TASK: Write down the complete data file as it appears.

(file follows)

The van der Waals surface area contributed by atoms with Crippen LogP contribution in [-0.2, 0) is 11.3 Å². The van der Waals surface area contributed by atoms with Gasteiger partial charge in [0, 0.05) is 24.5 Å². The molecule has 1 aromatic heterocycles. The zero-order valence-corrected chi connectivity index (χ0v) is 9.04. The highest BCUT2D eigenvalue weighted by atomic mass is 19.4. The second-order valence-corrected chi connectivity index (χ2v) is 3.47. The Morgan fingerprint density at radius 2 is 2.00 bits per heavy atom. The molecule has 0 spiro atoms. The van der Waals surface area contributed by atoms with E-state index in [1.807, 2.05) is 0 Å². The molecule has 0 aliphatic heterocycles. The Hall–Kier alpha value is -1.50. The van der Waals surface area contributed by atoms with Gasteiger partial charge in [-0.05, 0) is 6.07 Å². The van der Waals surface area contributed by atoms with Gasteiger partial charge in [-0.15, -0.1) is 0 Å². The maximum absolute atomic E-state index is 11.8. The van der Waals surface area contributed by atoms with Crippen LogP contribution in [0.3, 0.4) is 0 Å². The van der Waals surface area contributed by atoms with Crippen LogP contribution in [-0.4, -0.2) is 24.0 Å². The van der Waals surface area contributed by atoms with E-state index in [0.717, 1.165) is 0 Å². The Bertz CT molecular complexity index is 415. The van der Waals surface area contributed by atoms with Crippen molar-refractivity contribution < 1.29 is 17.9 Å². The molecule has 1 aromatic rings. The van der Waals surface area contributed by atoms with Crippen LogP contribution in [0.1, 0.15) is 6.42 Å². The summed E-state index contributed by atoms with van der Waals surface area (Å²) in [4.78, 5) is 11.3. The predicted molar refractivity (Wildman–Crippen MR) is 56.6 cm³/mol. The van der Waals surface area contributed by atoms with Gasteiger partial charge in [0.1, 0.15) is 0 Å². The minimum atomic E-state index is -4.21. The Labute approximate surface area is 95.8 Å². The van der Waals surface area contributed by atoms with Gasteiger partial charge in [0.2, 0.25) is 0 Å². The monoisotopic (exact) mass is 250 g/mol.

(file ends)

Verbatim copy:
The van der Waals surface area contributed by atoms with Crippen LogP contribution in [-0.2, 0) is 11.3 Å². The van der Waals surface area contributed by atoms with Gasteiger partial charge in [0, 0.05) is 24.5 Å². The molecule has 1 aromatic heterocycles. The zero-order valence-corrected chi connectivity index (χ0v) is 9.04. The highest BCUT2D eigenvalue weighted by atomic mass is 19.4. The second-order valence-corrected chi connectivity index (χ2v) is 3.47. The Morgan fingerprint density at radius 2 is 2.00 bits per heavy atom. The molecule has 0 spiro atoms. The van der Waals surface area contributed by atoms with E-state index in [1.807, 2.05) is 0 Å². The molecule has 0 aliphatic heterocycles. The Hall–Kier alpha value is -1.50. The van der Waals surface area contributed by atoms with Gasteiger partial charge in [-0.05, 0) is 6.07 Å². The van der Waals surface area contributed by atoms with Gasteiger partial charge in [-0.15, -0.1) is 0 Å². The maximum absolute atomic E-state index is 11.8. The van der Waals surface area contributed by atoms with Crippen LogP contribution in [0.3, 0.4) is 0 Å². The van der Waals surface area contributed by atoms with Crippen LogP contribution in [-0.4, -0.2) is 24.0 Å². The van der Waals surface area contributed by atoms with E-state index in [0.717, 1.165) is 0 Å². The Bertz CT molecular complexity index is 415. The van der Waals surface area contributed by atoms with Crippen molar-refractivity contribution < 1.29 is 17.9 Å². The molecule has 1 aromatic rings. The van der Waals surface area contributed by atoms with Crippen LogP contribution in [0.1, 0.15) is 6.42 Å². The summed E-state index contributed by atoms with van der Waals surface area (Å²) in [4.78, 5) is 11.3. The predicted molar refractivity (Wildman–Crippen MR) is 56.6 cm³/mol. The van der Waals surface area contributed by atoms with Gasteiger partial charge in [0.1, 0.15) is 0 Å². The minimum atomic E-state index is -4.21. The Labute approximate surface area is 95.8 Å². The van der Waals surface area contributed by atoms with Gasteiger partial charge in [0.2, 0.25) is 0 Å². The monoisotopic (exact) mass is 250 g/mol.